Minimum Viable Findings
Insight

The Value of Minimum Viable Findings

At BeyondCurious, Minimum Viable Findings (MVF) are central to our ability to break qualitative, contextual research down into smaller chunks that fit within a two-week sprint cycle. The term MVF first surfaced as a riff on Minimum Viable Product, or MVP, the software abbreviation for the least you can do (minimum) and still have a real version of whatever it is you are building (viable product).

Minimum Viable Findings may be a pun, but the ability to break qualitative research down into smaller chunks, delivering findings in as little as two weeks is no joke. Because this practice is so new, I wanted to spend some time here elucidating the principle of Minimum Viable Findings, and how we put it in to practice.

Principle

BeyondCurious has a unique approach to problem solving: Innovation@Speed. Without going into too much detail, I will say that our lean, integrated teams craft strategies and build digital products that help large brands get to market quickly. Because of our accelerated approach to product development, doing research in a “waterfall” or sequential matter as most firms practice, doesn’t typically work—as the research findings come far too late to be of use to anyone. Instead we have developed Agile Research.

MVF is a critical part of our agile research approach. It’s how we are able to do research in two-week sprints. Focusing on minimum viable findings allows us to use the same techniques—like ethnography, in-context research, and contextual user experience testing—that we’ve always used in our evidence-based design methodology. But the difference is that instead of boiling the ocean, we hold ourselves accountable to a specific inquiry.

The benefits of this approach are that while we get answers to the things that we need to know to project forward, the findings are also grounded in larger context. Because Agile Research sprints are sequential we get to ‘bank” the stuff that may not be relevant for our particular area of inquiry for later sprints. When that information accumulates through several sprints, we are able to build experience strategy principles and models of the experience like we would in a more traditional approach to qualitative research.

Practice

So how can you apply MVF to your own research? Here are some tips:

Planning Stage:
  • Identify key areas of inquiry. Your key areas of inquiry are your north star. With MVF, it’s both your research objective and your deliverable. In the planning stages, ask yourself- what are your minimum viable findings? In other words, when you exit this sprint, what is it that you MUST know?
  • Align with client and team. It’s all very well for the research team to agree on MVF targeted research objectives. But it’s useless unless you’ve also gained alignment with your internal team and your client. I can’t stress how important this is. You must insist on focus, so that you can deliver the MVF that your team needs to push the product forward.
In The Field:
  • Focus. Stay focused on the prize: focus on getting to those answers; your minimum viable findings. Keep reminding yourself of your MVF. Go back to them. If possible, post them on the wall. Remind everyone on the internal and client team about your objectives.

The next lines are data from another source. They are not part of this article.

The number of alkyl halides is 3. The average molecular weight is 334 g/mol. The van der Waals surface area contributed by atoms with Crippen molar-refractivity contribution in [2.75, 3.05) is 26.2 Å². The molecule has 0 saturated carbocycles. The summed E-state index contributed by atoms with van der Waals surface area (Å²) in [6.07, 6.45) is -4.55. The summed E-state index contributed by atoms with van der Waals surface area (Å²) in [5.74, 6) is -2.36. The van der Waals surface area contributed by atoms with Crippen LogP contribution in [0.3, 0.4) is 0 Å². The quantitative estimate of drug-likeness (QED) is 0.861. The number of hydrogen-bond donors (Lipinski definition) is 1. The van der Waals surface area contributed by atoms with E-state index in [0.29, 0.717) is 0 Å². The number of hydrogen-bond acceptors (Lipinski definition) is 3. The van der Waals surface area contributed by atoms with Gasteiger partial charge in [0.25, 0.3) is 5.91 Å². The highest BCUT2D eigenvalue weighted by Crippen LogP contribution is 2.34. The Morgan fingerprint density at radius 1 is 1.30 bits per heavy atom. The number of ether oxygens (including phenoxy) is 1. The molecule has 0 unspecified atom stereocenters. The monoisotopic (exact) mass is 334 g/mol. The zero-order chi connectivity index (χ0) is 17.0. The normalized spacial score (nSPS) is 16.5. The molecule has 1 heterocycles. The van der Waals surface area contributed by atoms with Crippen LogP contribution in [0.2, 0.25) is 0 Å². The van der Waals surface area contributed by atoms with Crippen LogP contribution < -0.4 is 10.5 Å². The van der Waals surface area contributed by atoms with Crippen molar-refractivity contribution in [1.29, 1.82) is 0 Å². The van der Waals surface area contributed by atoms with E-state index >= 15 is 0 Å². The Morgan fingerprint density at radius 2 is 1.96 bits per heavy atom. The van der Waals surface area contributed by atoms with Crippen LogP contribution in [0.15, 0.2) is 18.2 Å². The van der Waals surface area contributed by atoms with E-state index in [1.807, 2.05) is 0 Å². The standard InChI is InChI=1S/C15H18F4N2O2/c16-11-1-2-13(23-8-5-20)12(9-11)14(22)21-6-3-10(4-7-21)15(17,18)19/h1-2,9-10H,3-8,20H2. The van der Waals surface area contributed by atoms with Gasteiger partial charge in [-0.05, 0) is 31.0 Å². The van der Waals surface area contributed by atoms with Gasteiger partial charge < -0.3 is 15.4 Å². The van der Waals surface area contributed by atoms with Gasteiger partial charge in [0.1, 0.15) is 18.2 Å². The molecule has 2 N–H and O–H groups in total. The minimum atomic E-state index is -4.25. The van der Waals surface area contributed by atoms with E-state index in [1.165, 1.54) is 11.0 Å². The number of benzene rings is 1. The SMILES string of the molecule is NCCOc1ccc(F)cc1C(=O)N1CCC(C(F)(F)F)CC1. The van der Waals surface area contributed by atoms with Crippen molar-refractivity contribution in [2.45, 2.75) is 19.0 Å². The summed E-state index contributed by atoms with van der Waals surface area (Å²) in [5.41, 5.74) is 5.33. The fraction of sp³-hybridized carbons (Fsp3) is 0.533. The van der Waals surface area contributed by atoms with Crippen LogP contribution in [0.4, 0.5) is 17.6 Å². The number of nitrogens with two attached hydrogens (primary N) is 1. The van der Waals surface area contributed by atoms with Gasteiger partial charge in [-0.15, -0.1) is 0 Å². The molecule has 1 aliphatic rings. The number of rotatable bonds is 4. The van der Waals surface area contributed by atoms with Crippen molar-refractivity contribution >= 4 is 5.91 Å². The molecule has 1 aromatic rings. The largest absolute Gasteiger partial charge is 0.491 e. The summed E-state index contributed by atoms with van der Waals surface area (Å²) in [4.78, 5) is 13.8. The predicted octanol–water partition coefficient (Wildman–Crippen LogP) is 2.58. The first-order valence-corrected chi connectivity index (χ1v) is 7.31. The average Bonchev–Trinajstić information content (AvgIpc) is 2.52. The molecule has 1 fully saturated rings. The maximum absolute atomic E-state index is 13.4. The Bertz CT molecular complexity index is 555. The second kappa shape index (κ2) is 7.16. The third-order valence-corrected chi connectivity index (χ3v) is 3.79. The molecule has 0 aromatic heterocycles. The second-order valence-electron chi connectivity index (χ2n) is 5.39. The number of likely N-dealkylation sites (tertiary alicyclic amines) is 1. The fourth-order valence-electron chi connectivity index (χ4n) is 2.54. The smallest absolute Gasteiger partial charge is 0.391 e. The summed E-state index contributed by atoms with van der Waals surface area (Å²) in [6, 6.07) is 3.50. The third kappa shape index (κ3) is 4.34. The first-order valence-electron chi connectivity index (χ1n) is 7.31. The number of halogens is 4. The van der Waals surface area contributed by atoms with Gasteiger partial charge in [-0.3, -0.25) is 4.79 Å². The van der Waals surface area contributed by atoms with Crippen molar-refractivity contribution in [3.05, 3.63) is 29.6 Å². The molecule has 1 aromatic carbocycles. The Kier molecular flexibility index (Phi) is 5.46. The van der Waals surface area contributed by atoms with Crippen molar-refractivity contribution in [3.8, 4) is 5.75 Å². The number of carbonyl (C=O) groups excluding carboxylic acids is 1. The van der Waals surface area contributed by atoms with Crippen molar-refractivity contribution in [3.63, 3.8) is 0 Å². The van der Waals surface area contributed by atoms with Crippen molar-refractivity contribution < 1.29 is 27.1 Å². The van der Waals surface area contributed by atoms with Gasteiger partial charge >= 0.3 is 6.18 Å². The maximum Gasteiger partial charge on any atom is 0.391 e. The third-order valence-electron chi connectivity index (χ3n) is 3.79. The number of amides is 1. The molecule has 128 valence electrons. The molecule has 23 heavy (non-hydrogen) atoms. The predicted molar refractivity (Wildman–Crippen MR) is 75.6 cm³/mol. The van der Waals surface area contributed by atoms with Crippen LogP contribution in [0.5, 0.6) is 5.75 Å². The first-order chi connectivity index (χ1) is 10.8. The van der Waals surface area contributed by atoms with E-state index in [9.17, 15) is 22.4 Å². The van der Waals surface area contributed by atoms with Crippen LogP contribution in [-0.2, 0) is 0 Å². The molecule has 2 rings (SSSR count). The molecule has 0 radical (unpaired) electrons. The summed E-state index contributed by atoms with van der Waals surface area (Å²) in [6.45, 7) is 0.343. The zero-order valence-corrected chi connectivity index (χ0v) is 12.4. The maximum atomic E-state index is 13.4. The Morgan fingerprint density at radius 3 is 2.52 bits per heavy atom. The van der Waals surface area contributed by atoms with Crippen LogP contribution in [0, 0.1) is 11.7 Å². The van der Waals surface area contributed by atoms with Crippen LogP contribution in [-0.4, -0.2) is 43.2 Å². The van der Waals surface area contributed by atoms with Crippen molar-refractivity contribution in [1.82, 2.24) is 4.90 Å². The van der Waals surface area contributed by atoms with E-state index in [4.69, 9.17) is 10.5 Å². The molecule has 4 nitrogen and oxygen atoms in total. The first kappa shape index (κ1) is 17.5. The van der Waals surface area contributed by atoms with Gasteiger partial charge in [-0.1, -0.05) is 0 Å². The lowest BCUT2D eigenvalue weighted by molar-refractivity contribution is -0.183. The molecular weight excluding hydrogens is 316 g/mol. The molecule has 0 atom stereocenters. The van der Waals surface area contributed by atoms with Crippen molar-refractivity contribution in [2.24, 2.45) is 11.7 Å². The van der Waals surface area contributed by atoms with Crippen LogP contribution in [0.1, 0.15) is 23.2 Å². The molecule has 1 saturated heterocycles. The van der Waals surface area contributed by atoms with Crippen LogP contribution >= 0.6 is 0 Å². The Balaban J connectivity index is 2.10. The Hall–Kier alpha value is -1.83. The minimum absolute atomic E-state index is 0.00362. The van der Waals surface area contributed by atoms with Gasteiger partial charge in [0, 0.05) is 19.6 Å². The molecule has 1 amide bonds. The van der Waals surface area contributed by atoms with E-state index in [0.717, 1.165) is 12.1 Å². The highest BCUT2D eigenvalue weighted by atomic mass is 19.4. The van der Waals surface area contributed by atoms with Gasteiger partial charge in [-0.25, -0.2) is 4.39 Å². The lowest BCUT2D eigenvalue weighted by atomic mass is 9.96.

• Be open.  Keep your eyes wide open. Know that you are going to learn more than just MVF; report on/capture what you learn. Make sure that you capture all the extraneous insights that seem so obvious to you now, so that you can return to them later.
Analysis Stage:
  • Focus. You’ve learned so much, but make sure that the MVF is the centerpiece of your analysis and report-back. If possible, make recommendations on how to address the MVFs.
  • Expand. Report other opportunities to push the prototype forward—the non-MVF things you learned.
Going forward:
  • Do it all over again. Make a recommendation of what to test next. Know what your next set of MVFs will be.
  • Take a step back. The power of Agile Research is that the findings are cumulative. Don’t forget to build in time to your overall sprint plan to do meta-analysis. Your MVFs are key to pushing the product forward but when you look back at all the data you have accumulated you will see larger themes. Build off of what you have seen in sprint-over-sprint, and develop experience strategy principles and experience models to guide the path forward.

Minimum Viable Findings are an essential organizing principle for sprint-based research and they are a critical tool for facilitating alignment and progress with client and internal teams. They are also the powerful basis for a broad and deep understanding of your user. When the MVF’s and attendant findings start to accumulate they tell a powerful, comprehensive story. If you use these findings to build Experience Strategy Principles and Experience Models, you will have incredibly powerful tools that can help clients understand their customers better, inform business strategy, and point to opportunities to make the experience better.

Subscribe for more insights.

Related Insights

What is Living Strategy, and Why Do You Need One?

  Carrie Yury  / 

What companies have done for decades is put together a strategy. This is their best guess for how to achieve their vision for where they want to go. They have done that at planning meetings once a year—built 3-5 year strategies, gone out and tried to execute to that strategy, then met up again at the end of the year to see how they performed against their goals, tweaking their approach if needed. This approach to strategy doesn’t work anymore. The world is moving way too fast to have a set-it-and-forget-it strategy.

Read more